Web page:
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Hempfield students, community accept Rachel's Challenge

| Thursday, Aug. 14, 2014, 8:55 p.m.

Hempfield High School will start off the 2014-2015 school year by giving everyone a lesson on kindness.

On Sept. 3, the school will hold a presentation on kindness, not only for students during the school day, but also for the community in the evening.

The community will gather at 7 p.m. in the high school auditorium to hear a message first delivered by a girl who died 15 years ago in Littleton, Colo.

Rachel's Challenge — a motivational speaking group founded by the parents of Rachel Scott, the first student killed in the Colombine shootings — will put on the events.

“What a perfect time for something like this to be communicated to our students, our staff, our community,” assistant principal David Vezendy said. “It seems like something like this is always on the back burner.”

Rachel's Challenge was created after the Colombine shootings, but it does not focus on gun control or bullying. Instead, Vezendy explained, it focuses on the writings Rachel's parents found in her diary — those that promoted kindness and positivity to make changes.

Teacher Sarah Kucherer, who organized the event along with several student groups, said the presentation is done in two parts for students but in one for the community.

The first part will be similar for students and community members.

The speaker will discuss the Colombine shootings, but will focus more on Rachel's life and the way she broke through the walls of cliques in school, Kucherer explained.

She stressed the importance of the community attending this portion of the presentation.

“The community affects the school and the school affects the community,” she said. “We want our school to be a pleasant, supportive environment, but we want that kindness to spread. The community can send the example for students here at school.”

The second portion will bring together 100 teacher-selected students to carry Rachel's message through the school year.

The speaker will give students practical tips on how to promote kindness, Kucherer said. A website dedicated to the 13 students who died at the hands of two shooters on April 20, 1999, at Colombine High School said about Scott:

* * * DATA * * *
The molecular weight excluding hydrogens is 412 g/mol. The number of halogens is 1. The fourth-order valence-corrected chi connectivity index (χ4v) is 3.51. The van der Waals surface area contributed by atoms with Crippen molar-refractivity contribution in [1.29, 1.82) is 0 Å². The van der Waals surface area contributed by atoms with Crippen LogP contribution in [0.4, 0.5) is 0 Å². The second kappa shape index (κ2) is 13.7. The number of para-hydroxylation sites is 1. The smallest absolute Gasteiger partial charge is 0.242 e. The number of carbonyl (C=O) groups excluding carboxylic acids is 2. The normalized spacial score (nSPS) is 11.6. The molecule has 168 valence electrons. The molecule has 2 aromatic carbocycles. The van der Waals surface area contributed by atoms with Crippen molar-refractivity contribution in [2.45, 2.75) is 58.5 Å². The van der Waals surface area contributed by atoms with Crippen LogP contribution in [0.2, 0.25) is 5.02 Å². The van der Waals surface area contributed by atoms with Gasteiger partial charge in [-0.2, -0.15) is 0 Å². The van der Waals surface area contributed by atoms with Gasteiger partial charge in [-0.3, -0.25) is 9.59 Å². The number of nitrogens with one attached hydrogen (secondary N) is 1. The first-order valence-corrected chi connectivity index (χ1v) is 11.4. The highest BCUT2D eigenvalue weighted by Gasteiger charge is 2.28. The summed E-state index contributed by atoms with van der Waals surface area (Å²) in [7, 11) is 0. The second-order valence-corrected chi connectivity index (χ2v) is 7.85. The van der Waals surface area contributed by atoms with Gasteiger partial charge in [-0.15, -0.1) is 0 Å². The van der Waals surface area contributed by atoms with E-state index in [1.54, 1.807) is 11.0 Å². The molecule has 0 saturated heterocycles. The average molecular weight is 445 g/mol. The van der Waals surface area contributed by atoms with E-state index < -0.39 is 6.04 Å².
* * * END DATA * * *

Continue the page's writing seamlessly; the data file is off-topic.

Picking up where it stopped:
“Throughout her life Rachel was an incredibly spiritual person who often wrote to God in her diaries about wanting to 'reach the unreached'. She begged Him for the chance to show others the way, to let her life have some purpose in spreading His word. In 1998 she drew a collage of images that included a rose growing up out of a columbine, with several dark drops spiralling it (you can see this picture on the video ‘Untold Stories Of Columbine'). On the morning of the shootings, she doodled a reprise of the picture: a pair of eyes crying 13 teardrops onto that same rose — the same number of victims the shooters would kill during the massacre just hours later.”

The United Spartans, a new club at Hempfield High School focused on promoting kindness in the school, worked to bring Rachel's Challenge here and to find funding for it, along with other clubs such as the Gay Straight Alliance, the National Honor Society, student government, Spartan Army and Christians in Action.

“The event was started by kids, inspired by them and they raised the money,” Kucherer said.

Because of this, Kucherer and Vezendy hope for a strong student and community response.

“In other assemblies, I see that they're genuinely moved and wanting to do something,” Kucherer said.

She expects the same for Rachel's Challenge.

As for the community members, “I think the thing that a lot of grown-ups don't realize is what schools are like today,” Kucherer said. “There are a lot of stressors that weren't there when we were in high school, and I think this program can help them see that.”

Alicia McElhaney is a staff writer for Trib Total Media. She can be reached at 724-836-6220 or

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